James P. Cannon

Message to New York Rally for
Released Minneapolis Prisoners

(2 February 1945)

Published: The Militant, Vol. IX No. 6, 10 February 1945, p. 3.
Source: PDF supplied by the Riazanov Library Project.
Transcription/Mark-up: Einde O’Callaghan for the Marxists’ Internet Archive.
Public Domain: This work is in the under the Creative Commons Common Deed. You can freely copy, distribute and display this work; as well as make derivative and commercial works. Please credit the Marxists’ Internet Archive/Encyclopedia of Trotskyism On-Line as your source, include the url to this work, and note any of the transcribers, editors, translators, proofreaders etc. above.

I deeply regret that I cannot be with you tonight. I caught cold on the train, and in view of the fact that I intend to go back to work shortly, the doctor thinks it best that I do not go out for a few days. It is only a small matter – nothing serious. In every other respect I am in good shape, and eager to return to my work, as are all the other men of Sandstone, Danbury and Alderson. Alderson is where our Senator put in her hard and bitter 13 months among the poor lost convict women who are cast out and abandoned and have no one to help them. Grace worried about them and tried to befriend them. Our hearts ached for our Senator there all alone with such a “hard way to go,” as the convicts say. But she stood up and played her part and set us an example. We are proud of our Senator. All the rest of us did the best we could and we hope you approve of the way we conducted ourselves.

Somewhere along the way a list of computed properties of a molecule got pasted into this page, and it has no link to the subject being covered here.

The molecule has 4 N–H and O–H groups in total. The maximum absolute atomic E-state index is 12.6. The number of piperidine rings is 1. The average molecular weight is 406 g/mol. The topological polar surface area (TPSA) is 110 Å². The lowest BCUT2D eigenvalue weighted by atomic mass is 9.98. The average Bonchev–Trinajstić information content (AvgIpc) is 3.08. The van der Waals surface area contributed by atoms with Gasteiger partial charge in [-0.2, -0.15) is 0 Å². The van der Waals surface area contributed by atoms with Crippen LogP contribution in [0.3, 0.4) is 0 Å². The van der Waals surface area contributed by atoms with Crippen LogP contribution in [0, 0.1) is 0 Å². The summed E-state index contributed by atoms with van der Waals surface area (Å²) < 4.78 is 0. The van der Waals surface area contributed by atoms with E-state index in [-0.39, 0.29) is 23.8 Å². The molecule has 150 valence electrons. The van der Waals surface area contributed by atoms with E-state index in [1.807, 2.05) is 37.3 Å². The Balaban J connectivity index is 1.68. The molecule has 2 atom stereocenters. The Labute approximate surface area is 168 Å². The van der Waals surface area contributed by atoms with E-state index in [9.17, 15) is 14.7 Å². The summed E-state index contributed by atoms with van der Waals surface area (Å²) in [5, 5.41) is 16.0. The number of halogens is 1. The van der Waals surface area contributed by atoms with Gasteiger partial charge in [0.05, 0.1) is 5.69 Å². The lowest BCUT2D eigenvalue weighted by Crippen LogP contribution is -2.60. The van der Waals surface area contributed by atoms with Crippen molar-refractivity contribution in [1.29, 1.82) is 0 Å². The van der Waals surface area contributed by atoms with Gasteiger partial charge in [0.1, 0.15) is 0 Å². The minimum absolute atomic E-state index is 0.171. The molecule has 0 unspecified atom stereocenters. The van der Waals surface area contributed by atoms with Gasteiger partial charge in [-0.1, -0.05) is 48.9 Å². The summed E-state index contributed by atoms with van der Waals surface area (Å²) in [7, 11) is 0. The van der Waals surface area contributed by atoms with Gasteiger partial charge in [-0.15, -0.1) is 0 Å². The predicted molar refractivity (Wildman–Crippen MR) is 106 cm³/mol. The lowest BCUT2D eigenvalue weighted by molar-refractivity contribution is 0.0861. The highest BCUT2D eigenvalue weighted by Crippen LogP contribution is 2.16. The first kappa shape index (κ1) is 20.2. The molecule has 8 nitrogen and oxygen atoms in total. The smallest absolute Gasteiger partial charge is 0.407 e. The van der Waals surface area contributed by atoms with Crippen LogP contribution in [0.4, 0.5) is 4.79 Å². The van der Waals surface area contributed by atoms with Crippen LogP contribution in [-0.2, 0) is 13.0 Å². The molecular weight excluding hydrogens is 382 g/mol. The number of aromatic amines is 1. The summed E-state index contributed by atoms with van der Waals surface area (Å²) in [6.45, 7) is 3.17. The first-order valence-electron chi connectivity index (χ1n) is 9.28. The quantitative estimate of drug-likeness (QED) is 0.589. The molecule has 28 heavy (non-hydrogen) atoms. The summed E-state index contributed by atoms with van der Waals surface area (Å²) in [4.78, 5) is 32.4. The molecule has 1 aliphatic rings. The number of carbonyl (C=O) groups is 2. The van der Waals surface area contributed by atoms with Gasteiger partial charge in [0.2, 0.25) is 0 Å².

If I were to be present at the meeting, the thing I would like most to say would be how deeply, how profoundly, I thank you for your solidarity, your kindness, your friendship. I would like to say that I want to put on record in public my heartfelt gratitude to Roger Baldwin. He is not of our political and philosophic faith, but he is a principled fighter for what he believes in. Roger Baldwin believes in the rights of man. If I were present, tonight and were permitted by time limitations to say only one sentence, to raise one slogan, I would say: “Long live the Rights of Man!” I always believed in this, but now I understand it better.

I would also thank the distinguished chairman of the Civil Rights Defense Committee and its efficient and hard-working secretaries and all the others who worked with them. But we really do not have to say how we appreciate them. There cannot possibly be any doubts of that.

Last updated on 8 November 2018